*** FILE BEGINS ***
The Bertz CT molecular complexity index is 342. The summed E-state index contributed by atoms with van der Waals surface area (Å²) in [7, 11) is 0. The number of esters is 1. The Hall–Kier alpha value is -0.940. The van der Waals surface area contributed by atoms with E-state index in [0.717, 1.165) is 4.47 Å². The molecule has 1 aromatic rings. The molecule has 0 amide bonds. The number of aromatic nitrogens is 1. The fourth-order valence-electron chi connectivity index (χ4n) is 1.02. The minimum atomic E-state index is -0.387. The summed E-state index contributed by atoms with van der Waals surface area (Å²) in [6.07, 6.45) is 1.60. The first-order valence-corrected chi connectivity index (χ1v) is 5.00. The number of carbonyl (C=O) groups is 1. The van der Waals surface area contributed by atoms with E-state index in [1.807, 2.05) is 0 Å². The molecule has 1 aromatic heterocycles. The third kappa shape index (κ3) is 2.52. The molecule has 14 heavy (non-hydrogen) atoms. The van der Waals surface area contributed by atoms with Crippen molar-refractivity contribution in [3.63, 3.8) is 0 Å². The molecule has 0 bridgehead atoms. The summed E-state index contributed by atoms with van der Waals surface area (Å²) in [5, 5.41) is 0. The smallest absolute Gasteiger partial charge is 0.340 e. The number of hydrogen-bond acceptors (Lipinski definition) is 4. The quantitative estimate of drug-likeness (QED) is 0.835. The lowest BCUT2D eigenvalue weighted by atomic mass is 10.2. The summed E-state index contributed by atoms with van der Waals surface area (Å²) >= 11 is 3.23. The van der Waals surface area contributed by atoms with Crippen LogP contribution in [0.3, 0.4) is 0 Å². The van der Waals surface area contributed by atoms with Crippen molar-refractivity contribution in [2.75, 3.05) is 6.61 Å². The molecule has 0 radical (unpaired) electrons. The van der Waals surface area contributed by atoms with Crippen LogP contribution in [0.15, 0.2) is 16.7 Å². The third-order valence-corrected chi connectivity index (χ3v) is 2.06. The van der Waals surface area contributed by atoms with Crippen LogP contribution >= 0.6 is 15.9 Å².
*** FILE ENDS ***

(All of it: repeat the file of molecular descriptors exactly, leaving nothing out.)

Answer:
The Bertz CT molecular complexity index is 342. The summed E-state index contributed by atoms with van der Waals surface area (Å²) in [7, 11) is 0. The number of esters is 1. The Hall–Kier alpha value is -0.940. The van der Waals surface area contributed by atoms with E-state index in [0.717, 1.165) is 4.47 Å². The molecule has 1 aromatic rings. The molecule has 0 amide bonds. The number of aromatic nitrogens is 1. The fourth-order valence-electron chi connectivity index (χ4n) is 1.02. The minimum atomic E-state index is -0.387. The summed E-state index contributed by atoms with van der Waals surface area (Å²) in [6.07, 6.45) is 1.60. The first-order valence-corrected chi connectivity index (χ1v) is 5.00. The number of carbonyl (C=O) groups is 1. The van der Waals surface area contributed by atoms with E-state index in [1.807, 2.05) is 0 Å². The molecule has 1 aromatic heterocycles. The third kappa shape index (κ3) is 2.52. The molecule has 14 heavy (non-hydrogen) atoms. The van der Waals surface area contributed by atoms with Crippen molar-refractivity contribution in [3.63, 3.8) is 0 Å². The molecule has 0 bridgehead atoms. The summed E-state index contributed by atoms with van der Waals surface area (Å²) in [5, 5.41) is 0. The smallest absolute Gasteiger partial charge is 0.340 e. The number of hydrogen-bond acceptors (Lipinski definition) is 4. The quantitative estimate of drug-likeness (QED) is 0.835. The lowest BCUT2D eigenvalue weighted by atomic mass is 10.2. The summed E-state index contributed by atoms with van der Waals surface area (Å²) >= 11 is 3.23. The van der Waals surface area contributed by atoms with Crippen LogP contribution in [0.3, 0.4) is 0 Å². The van der Waals surface area contributed by atoms with Crippen molar-refractivity contribution in [2.75, 3.05) is 6.61 Å². The molecule has 0 radical (unpaired) electrons. The van der Waals surface area contributed by atoms with Crippen LogP contribution in [0.15, 0.2) is 16.7 Å². The third-order valence-corrected chi connectivity index (χ3v) is 2.06. The van der Waals surface area contributed by atoms with Crippen LogP contribution >= 0.6 is 15.9 Å².